Where did Jesus say: “Do not be afraid…except when you vote, then it’s ok.”

Where did Jesus say: “Do not be afraid…except when you vote, then it’s ok.”

Oct 28, 2016, 7:08:44 PM Religion

If you vote for x, you’re really voting for y!  You have to vote for candidate y, otherwise the country is going to come to an end!  Yes, candidate z if imperfect, but certainly better than candidate w!  If you vote for x, you’re throwing your vote away!  If you vote for x, then you’ll be the one responsible for candidate y winning and the disaster their administration will be!

These are just some of the reasons I have been told as to why I have to vote for either Clinton or Trump.  Just fill in w, x, y, and z with candidate names of your choice.  It really doesn’t matter who you fill in – the logic given is the same.  I’m amazed that I have that much power that I can defy the laws the math with my vote.  Apparently my writing in a name for president has the power add a vote to both Clinton’s and Trump’s vote tally.  And at the same time, I’m told that I’m wasting my vote.  Amazing. I must be superman in order to do two opposing things at the same time.  Or maybe this is just a really Lutheran election.  Lutherans love to live in paradox.  We talk about being sinner and saint simultaneously.  Maybe this is the Lutheran election – my vote matters, but I’m throwing it away at the same time.

To all those who use any of the sayings at the beginning of this post, I have some questions for you.  These questions are really pertinent mostly for Christians who make these arguments.  Everyone else is off the hook here.

Since when did it become acceptable for Christians to live in fear or to vote based on fear?  We hear this fear from both major campaigns in their arguments – see the statements above.  We hear it in the arguments from supporters that if you vote for a third party candidate or write in someone, you’re actually voting for someone you didn’t actually vote for.  Yet the question remains, when did it become alright for Christians to live in fear?  Not just acceptable and alright, but fully embracing this kind of fear and rhetoric.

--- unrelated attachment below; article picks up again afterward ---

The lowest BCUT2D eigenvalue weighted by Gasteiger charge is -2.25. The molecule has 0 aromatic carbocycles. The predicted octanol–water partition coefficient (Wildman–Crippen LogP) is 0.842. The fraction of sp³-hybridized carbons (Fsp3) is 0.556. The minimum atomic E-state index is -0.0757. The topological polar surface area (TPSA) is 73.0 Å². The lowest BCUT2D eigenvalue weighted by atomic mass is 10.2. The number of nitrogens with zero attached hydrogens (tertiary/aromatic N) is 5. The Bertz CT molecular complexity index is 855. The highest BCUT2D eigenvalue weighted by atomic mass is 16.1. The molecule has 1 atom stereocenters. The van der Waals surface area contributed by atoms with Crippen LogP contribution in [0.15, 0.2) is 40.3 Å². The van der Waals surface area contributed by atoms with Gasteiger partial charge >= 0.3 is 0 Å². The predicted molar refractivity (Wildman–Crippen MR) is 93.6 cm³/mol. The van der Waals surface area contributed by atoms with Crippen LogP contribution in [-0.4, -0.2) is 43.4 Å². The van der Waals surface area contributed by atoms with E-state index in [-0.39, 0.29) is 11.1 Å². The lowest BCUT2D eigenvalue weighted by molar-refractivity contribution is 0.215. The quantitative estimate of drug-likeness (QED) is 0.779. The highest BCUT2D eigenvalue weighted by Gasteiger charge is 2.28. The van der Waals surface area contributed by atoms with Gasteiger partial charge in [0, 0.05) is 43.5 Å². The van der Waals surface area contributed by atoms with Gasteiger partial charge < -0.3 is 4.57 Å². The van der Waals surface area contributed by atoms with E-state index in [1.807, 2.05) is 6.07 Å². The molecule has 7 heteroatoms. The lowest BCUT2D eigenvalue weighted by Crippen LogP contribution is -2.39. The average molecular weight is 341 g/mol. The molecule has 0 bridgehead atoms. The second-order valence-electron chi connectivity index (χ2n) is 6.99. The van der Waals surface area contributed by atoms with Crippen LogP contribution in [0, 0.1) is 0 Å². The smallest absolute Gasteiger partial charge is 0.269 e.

We claim a Christianity and a faith that is not based on fear.  Rather, Jesus told us not to be afraid, yet we hear plenty of voices that shout aloud the opposite of what Christ said when it comes to elections and voting and other areas of life. And from people who claim to be Jesus’ followers.

So what is it fellow Christians?  Do our ideals and beliefs matter?  Or should we just pitch them and admit we’re full of shit and instead be honest with the idea that while we like wearing the label of Christian (except for the cross thing), we actually believe that our salvation resides in a different savior – one who we elect? If that’s the case, we don’t follow the same religion.

How would this clinging to and speaking words based on fear be any different than the throngs who greeted Jesus at the gate of Jerusalem with palm branches?  They believed that Jesus was going to be a military or political leader who was going to bring political and military freedom – throwing off Roman rule through revolution.  They believed in Jesus as savior in a similar way that it seems that we as a society believe – that our salvation comes in the form of a political leader who will bring about political change through the established system.

I’ve got news for you – That’s not what Jesus was about.

Living in this type of fear and speaking about the election in this manner are not the Gospel.  This is not voting in a Christian way as far as I can tell.  I refuse to live in fear, or vote based on fear.  I hope you’ll join me in doing that – regardless of who you vote for.  Please, oh please though, don’t insult my intelligence by throwing contradictory arguments at me.  I’m not interested.  You want to have a conversation about the election, great.  I’m willing to do that.  I’m not willing to sit and listen to you throw fear around as a good reason to vote for your candidate.  It’s not a good reason.  And our salvation doesn’t reside in your candidate.

Published by Matthew Best

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